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Length: Novel

Today, Sammy and Jay are excited to share their Buddy Review of Gentleman Wolf by Joanna Chambers. You can check out both their reviews below…

After being turned against his will, werewolf Lindsay Somerville was held captive for decades by his maker, Duncan MacCormaic. Duncan had a power over Lindsay, compelling him to obey, and Lindsay suffered torture and abuse at his hands for years. Lindsay was rescued and has been staying a step ahead of Duncan for the last century, but the man definitely wants him back. When his friends, Francis and Marguerite, get word that Duncan may be headed to Paris where Lindsay is living, he agrees to travel to Edinburgh to help Marguerite track down some papers and get himself out of town.

The papers Lindsay needs are owned by an elderly collector named Hector Cruikshank. Lindsay’s job is to acquire the papers, but the creepy Cruikshank is refusing to sell, claiming he has another buyer. But Lindsay can tell he is interested and begins his negotiations. While dealing with Cruikshank, Lindsay also meets architect Drew Nichol. Lindsay is drawn to Drew immediately, by both his human and wolf sides. He can’t stop himself from reaching out to Drew repeatedly as something in him just wants Drew in the worst way. Drew is definitely interested in return, but he has never been with a man and he is very wary. But the attraction between the men is too strong for either one to deny.

As negotiations for the papers continue, the connection between Lindsay and Drew continues to grow. But for every step forward, Drew takes a step back, as he is still very anxious about being with Lindsay. And with Duncan still hunting for Lindsay, Edinburgh may not be safe for long. But now that he has fallen for Drew, Lindsay is not sure he will be able to give him up as trouble nears.


Jay’s Review
Rating: 4 stars

I am a huge fan of Joanna Chambers’ historicals, so I was really excited to see the author’s foray into historical/paranormal. Like many of her books, this story is set primarily in Scotland and the sense of place and historical details are really well done. The book takes place in the late 1700s, around the time when New Town is just starting to be built in Edinburgh. Chambers fills the book with great details about the changes to the city and what life is like there for both rich and poor. I also loved the bits about fashion, as Lindsay is somewhat of a clothes horse and he often dresses to make a specific impression. So the story has a great sense of time and place that I really enjoyed.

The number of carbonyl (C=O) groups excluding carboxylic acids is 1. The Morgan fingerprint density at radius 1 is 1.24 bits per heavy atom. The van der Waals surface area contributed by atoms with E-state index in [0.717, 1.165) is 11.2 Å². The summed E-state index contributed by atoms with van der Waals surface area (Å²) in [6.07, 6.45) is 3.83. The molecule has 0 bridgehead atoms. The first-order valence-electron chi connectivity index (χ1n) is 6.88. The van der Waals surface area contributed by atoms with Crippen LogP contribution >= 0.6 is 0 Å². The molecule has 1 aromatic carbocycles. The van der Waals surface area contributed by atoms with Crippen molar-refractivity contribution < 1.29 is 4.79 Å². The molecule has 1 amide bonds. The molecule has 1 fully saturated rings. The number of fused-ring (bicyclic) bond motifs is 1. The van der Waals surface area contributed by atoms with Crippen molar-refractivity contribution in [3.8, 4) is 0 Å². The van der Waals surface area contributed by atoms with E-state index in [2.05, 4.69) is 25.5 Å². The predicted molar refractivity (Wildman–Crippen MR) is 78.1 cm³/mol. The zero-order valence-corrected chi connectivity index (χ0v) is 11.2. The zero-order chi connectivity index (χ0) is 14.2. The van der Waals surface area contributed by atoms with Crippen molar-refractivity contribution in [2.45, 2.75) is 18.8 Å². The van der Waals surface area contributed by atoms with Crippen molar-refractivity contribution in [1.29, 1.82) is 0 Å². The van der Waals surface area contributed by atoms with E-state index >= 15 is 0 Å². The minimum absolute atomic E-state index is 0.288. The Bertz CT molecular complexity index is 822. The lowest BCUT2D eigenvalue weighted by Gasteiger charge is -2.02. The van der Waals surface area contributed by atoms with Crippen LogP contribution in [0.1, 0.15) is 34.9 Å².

I haven’t read many historical paranormals that focus on shifters, so this was a new take for me. Chambers takes the shifter trope in some interesting directions, and this is definitely not your typical pack, happy puppy kind of shifter story. The shifter elements are much darker and we start off learning about the compulsive hold Duncan has on Lindsay, leaving him chained and tortured for years. I think Chambers has managed to add some creative elements to the shifter lore and give us a spin I haven’t seen before. All that said, this book feels far more “historical” than “paranormal” in flavor. We learn about Lindsay’s circumstances with Duncan, but don’t see it on page. We also hear about him shifting several times, but we aren’t in his head in wolf form and it is mostly off page as well. We know Lindsay’s wolf is drawn in by Drew, and there is sort of a nod to a fated mates/mate bond connection, and there are some times where Lindsay’s wolf side is called more to the surface. But really, the shifter part of things could have been removed entirely and not much about this story would have changed. So none of that particularly bothered me, but if you are looking for something with a significant paranormal feel, this may not satisfy in that regard.

I enjoyed the developing connection between Lindsay and Drew, and Chambers made me feel the chemistry between them. Although Lindsay definitely pursues Drew, he also takes time to ensure Drew is on board before they move forward physically. I liked seeing Drew begin to explore his interest in men for the first time, and there is a sexy, intense vibe between them. That said, I did find it frustrating (although perhaps quite reasonable) that for every step forward, Drew falls into a spiral of regret, immediately pushing Lindsay away over and over. I also want to be clear that this is the first book in the series (it looks to be a two-part set) and the relationship situation doesn’t resolve here. So Chambers gives us a nice build up here between the MCs and I enjoyed them as a couple, but their romantic arc is not completed in this book.